Tonsai is one of the most popular international destinations for rock climbers, and Thailand’s people know it. In spite of its remoteness, the area does have a handful of resorts and restaurants to cool your hand at. There are also the beaches that look like something out of a movie.
Chamonix and Fontainebleau are such incredible destinations in their own right at opposite ends of the climbing spectrum that it’s impossible to mention French climbing without mentioning them in the same breath.
Chamonix is an alpine climbing icon. Western rock climbing was more or less invented near Chamonix, with the first ascent of Mont Blanc in 1786. Today, climbers can experience granite multi-pitch in an alpine setting unlike anything the world over.
Far from the mountains, in the fairy tale forest of France are the boulders of Fontainebleau. In stark contrast to the looming peaks of Chamonix, climbers in Fontainebleau can expect to wrestle boulders just two or three times their own height. What makes Fontainebleau special as a bouldering area is its incredible concentration of boulders, woodland scenery, and high quality featured sandstone.
Getting a flight into France should not be too difficult. From there, you can avail yourself of the ever-useful European train system. Climbers interested in heading to Chamonix should actually land in Geneva, Switzerland. From there a train or a rental car can easily get you to Chamonix.
Fontainebleau, on the other hand, is less than an hour outside of Paris by train — a little over an hour if you take a car.
The real question is: What isn’t there to do in France on a rest day? There’s always the classics such as cheese and wine tasting, but extreme sports fans should know that there’s a lot you can get up to in France, including paragliding in Chamonix. Even if you’re not climbing, it might be worth hanging out at the cliffside to spot some of the world’s best climbers, as many climbing legends are known to frequent French crags. Professional climbing fans might also want to catch the IFSC Climbing World Cup, which stops by Chamonix every year.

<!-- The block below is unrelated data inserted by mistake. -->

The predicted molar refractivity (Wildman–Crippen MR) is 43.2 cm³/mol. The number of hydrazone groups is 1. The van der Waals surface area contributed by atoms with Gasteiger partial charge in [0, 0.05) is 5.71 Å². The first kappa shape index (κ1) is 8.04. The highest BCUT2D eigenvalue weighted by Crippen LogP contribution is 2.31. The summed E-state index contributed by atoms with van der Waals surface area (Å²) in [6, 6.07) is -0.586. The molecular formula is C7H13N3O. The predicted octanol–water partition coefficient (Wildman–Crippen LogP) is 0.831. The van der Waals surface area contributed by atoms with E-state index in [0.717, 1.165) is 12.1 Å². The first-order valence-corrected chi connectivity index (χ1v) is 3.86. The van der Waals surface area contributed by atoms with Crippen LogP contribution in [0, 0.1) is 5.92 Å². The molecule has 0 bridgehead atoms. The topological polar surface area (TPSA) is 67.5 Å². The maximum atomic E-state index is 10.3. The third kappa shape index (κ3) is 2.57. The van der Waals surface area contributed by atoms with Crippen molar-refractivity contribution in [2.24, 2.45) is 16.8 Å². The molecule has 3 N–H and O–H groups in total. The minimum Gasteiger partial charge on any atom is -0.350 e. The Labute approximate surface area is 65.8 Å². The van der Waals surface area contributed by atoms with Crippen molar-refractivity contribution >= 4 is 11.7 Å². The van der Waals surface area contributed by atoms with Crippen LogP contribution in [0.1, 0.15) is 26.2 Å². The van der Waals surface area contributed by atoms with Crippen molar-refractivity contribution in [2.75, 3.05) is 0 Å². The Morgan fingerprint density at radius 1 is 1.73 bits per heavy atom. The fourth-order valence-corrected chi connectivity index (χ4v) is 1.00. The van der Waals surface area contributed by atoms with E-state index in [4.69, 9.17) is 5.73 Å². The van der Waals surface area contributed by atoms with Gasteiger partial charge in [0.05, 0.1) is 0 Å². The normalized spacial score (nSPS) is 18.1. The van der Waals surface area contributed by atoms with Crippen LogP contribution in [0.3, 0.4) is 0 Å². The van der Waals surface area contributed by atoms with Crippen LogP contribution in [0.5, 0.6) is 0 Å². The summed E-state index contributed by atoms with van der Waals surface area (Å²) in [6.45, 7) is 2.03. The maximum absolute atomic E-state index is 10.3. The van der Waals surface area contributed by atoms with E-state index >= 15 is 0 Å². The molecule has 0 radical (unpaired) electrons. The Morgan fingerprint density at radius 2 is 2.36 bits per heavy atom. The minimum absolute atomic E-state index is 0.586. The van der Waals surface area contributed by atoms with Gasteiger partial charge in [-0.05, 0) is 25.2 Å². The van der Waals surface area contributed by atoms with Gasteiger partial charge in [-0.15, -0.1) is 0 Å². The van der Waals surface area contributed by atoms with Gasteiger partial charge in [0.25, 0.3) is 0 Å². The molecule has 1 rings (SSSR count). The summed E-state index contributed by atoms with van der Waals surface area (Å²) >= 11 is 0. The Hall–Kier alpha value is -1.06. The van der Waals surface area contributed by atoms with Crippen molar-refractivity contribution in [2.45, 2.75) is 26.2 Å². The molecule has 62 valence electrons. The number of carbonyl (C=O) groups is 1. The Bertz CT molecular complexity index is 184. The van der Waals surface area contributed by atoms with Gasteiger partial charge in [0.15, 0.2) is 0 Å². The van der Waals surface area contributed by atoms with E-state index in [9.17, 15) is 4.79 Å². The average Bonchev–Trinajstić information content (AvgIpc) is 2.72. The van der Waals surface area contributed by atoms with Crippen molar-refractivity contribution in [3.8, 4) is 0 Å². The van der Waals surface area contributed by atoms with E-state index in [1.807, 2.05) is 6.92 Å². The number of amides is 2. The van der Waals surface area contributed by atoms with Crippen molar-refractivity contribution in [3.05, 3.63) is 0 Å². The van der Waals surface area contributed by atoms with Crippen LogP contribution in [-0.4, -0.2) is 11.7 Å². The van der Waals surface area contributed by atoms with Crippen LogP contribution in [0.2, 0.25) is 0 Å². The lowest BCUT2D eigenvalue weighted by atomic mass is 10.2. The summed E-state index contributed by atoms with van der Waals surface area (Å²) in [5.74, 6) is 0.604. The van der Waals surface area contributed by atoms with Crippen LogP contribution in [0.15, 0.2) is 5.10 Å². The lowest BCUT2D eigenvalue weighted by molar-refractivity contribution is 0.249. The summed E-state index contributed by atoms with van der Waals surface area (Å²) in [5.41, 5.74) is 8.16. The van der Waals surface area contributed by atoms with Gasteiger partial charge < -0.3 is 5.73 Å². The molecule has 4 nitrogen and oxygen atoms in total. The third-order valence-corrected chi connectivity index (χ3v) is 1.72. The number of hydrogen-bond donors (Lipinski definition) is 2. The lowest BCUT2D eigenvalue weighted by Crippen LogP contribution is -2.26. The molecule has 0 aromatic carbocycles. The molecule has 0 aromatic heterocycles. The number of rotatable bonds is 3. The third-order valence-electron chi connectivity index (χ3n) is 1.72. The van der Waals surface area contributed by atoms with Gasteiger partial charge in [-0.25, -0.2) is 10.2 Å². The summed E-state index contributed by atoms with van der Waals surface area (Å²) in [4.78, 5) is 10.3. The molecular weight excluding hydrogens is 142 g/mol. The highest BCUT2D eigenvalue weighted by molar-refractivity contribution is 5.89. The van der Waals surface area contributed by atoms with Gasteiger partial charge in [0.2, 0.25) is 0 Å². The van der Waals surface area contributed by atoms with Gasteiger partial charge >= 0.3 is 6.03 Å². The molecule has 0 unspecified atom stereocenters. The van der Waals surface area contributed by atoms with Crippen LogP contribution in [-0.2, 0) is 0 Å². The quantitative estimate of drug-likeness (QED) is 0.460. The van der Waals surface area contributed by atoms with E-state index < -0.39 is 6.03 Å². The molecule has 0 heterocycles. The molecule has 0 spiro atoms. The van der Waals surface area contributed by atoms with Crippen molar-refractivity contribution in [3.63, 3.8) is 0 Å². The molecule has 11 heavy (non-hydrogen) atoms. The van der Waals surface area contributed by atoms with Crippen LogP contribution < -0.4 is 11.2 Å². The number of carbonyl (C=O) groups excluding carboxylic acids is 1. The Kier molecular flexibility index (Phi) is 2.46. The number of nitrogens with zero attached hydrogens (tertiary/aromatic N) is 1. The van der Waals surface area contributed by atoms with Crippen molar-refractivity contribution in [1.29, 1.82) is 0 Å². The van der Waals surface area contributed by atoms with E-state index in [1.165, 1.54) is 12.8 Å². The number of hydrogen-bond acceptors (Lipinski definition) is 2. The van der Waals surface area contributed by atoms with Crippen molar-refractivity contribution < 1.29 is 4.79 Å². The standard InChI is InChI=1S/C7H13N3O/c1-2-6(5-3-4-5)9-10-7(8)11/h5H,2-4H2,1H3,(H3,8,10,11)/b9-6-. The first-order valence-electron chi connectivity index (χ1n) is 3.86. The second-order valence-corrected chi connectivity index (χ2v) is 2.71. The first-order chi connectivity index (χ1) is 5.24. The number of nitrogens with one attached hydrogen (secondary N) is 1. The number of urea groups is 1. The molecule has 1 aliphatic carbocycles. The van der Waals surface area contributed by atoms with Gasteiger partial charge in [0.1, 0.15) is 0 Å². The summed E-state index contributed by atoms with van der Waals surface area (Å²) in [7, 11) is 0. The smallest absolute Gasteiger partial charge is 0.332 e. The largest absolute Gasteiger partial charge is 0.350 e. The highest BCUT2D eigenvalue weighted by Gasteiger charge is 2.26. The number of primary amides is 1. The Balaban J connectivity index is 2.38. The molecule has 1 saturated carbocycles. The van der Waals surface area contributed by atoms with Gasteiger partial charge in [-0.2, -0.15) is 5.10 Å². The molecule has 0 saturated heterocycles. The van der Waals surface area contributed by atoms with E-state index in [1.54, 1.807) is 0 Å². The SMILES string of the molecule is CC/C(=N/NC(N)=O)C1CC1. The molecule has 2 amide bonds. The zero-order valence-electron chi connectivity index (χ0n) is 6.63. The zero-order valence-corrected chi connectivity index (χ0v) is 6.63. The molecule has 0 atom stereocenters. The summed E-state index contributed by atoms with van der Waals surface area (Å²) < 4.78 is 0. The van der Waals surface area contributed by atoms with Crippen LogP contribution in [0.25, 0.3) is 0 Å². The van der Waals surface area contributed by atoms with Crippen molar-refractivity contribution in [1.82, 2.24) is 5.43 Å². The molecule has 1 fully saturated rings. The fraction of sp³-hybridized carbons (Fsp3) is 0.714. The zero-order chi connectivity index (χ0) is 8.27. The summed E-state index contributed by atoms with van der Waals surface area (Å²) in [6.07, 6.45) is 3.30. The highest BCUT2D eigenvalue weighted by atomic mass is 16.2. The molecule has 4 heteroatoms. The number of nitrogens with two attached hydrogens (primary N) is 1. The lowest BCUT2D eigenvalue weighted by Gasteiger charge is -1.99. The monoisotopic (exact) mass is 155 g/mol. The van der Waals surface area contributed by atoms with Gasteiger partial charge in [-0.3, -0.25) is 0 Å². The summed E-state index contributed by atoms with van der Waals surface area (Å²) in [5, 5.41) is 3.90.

Heading back to North America, El Potrero Chico is a one-of-its kind limestone paradise. If the name of the game is hard multi-pitch sport climbs, then El Potrero Chico is where it’s at. Unlike Tonsai, El Potrero Chico has plenty of moderate climbs for new climbers, both single and multi-pitch. However, once you graduate past the basics, climbers can avail themselves of legendary multi-pitch sport climbs of unprecedented length. Classics such as Time Wave Zero and El Sendero Luminoso come to mind, but there really is something for everyone in El Potrero Chico.
There are good roads from anywhere in the U.S. to El Potrero Chico. Climbers who drive can expect to see the limestone peaks about three hours after crossing the border at Laredo. Monterrey is the nearest major city if you want to fly in.
El Potrero Chico has given rise to its own climber’s town in nearby Hidalgo and you will find that many who live and operate businesses there speak some English. However, if you want a little more than a few restaurants and cafes, downtown Monterrey is about an hour away.
Feature image: View over Aiguille du Midi in Chamonix, France. Photo credit: Alpine-Photography/Kamil Tamiola